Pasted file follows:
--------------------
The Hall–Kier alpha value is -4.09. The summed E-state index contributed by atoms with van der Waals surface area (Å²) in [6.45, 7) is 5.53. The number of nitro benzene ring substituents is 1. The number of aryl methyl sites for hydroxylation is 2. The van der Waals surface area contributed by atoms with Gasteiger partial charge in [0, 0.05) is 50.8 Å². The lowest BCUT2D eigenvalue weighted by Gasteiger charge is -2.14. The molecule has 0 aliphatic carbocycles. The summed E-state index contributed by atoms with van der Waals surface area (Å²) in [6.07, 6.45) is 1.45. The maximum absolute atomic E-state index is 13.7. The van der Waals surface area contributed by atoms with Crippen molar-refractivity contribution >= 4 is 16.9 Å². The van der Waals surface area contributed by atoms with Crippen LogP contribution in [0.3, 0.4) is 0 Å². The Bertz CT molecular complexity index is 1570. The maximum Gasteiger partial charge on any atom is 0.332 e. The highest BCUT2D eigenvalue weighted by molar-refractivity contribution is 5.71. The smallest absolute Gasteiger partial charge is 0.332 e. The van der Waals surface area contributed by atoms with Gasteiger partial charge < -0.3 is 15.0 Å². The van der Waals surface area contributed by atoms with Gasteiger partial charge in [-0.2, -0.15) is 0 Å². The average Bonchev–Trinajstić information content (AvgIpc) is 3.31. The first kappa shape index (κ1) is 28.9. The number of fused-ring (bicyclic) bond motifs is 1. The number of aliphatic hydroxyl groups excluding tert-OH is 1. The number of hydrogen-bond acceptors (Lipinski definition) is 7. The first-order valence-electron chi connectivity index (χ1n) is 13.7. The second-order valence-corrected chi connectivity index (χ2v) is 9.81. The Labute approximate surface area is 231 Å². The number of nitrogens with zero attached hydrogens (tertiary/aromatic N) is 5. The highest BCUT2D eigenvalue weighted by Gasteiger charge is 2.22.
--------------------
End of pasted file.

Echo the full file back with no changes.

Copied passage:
The Hall–Kier alpha value is -4.09. The summed E-state index contributed by atoms with van der Waals surface area (Å²) in [6.45, 7) is 5.53. The number of nitro benzene ring substituents is 1. The number of aryl methyl sites for hydroxylation is 2. The van der Waals surface area contributed by atoms with Gasteiger partial charge in [0, 0.05) is 50.8 Å². The lowest BCUT2D eigenvalue weighted by Gasteiger charge is -2.14. The molecule has 0 aliphatic carbocycles. The summed E-state index contributed by atoms with van der Waals surface area (Å²) in [6.07, 6.45) is 1.45. The maximum absolute atomic E-state index is 13.7. The van der Waals surface area contributed by atoms with Crippen molar-refractivity contribution >= 4 is 16.9 Å². The van der Waals surface area contributed by atoms with Crippen LogP contribution in [0.3, 0.4) is 0 Å². The Bertz CT molecular complexity index is 1570. The maximum Gasteiger partial charge on any atom is 0.332 e. The highest BCUT2D eigenvalue weighted by molar-refractivity contribution is 5.71. The smallest absolute Gasteiger partial charge is 0.332 e. The van der Waals surface area contributed by atoms with Gasteiger partial charge < -0.3 is 15.0 Å². The van der Waals surface area contributed by atoms with Gasteiger partial charge in [-0.2, -0.15) is 0 Å². The average Bonchev–Trinajstić information content (AvgIpc) is 3.31. The first kappa shape index (κ1) is 28.9. The number of fused-ring (bicyclic) bond motifs is 1. The number of aliphatic hydroxyl groups excluding tert-OH is 1. The number of hydrogen-bond acceptors (Lipinski definition) is 7. The first-order valence-electron chi connectivity index (χ1n) is 13.7. The second-order valence-corrected chi connectivity index (χ2v) is 9.81. The Labute approximate surface area is 231 Å². The number of nitrogens with zero attached hydrogens (tertiary/aromatic N) is 5. The highest BCUT2D eigenvalue weighted by Gasteiger charge is 2.22.